EDITORIAL – A break from the battle
The emerging details of the kill show an operation that was as dramatic as the neutralization of al-Qaeda chieftain Osama bin Laden. According to reports, Islamic State leader Abu Bakr al-Baghdadi had a horrific death, blowing himself up using a suicide vest together with his three children after they were cornered by K9 dogs and pursuing American forces.
The world heaved a sigh of relief on confirmation of Baghdadi’s death in northwestern Syria over the weekend. As in the death of Bin Laden, however, the killing of Baghdadi will not spell the end of the extremism that he espoused. The Islamic State has been notorious for its brutal methods of advancing its twisted agenda. IS operatives are also notable for their technological savvy, which they have used for recruitment worldwide and for spreading their propaganda.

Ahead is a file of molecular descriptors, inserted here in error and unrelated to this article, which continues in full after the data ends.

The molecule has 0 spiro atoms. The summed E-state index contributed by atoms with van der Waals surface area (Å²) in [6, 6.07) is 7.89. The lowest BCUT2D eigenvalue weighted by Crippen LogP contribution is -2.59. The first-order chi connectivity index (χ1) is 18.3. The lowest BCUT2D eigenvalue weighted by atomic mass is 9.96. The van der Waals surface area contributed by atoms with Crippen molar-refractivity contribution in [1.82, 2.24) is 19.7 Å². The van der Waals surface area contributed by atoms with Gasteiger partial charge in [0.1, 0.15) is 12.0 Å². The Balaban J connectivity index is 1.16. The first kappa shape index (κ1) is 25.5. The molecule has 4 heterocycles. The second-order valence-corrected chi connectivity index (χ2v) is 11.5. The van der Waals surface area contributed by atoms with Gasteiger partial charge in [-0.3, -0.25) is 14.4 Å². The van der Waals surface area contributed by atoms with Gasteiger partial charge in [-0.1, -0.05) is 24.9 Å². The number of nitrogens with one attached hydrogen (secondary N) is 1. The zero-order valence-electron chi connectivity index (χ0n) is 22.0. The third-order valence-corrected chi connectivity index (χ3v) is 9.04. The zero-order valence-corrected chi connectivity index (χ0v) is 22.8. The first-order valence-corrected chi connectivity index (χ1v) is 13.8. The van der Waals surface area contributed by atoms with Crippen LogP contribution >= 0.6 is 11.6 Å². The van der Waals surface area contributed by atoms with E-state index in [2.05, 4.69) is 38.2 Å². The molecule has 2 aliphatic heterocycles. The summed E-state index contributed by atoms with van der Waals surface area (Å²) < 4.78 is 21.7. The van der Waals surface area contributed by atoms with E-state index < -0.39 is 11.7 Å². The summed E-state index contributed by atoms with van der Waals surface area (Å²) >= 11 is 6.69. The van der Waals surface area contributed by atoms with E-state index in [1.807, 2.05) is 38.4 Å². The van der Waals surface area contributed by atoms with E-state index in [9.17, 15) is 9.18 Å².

IS influence has even reached the Philippines. Maute militants professing allegiance to IS laid siege to Marawi for five months in 2017. The group picked a Filipino, the Abu Sayyaf’s Isnilon Hapilon, to serve as its “emir” for Southeast Asia. Hapilon was killed together with the Maute brothers as government forces liberated Marawi.
A campaign launched by international forces drove out IS from its original strongholds in Syria and Iraq and kept the militants on the run. Baghdadi’s death has crippled the terrorist group. The past years, however, have shown that the extremist threat mutates, with new leaders constantly emerging.
Baghdadi’s death will provide a respite from the fight, but the world cannot afford to let down its guard, even as governments move to address the causes of discontent that feed extremism. The terrorist Hydra grows new heads. When it does, the world should be ready for yet another battle.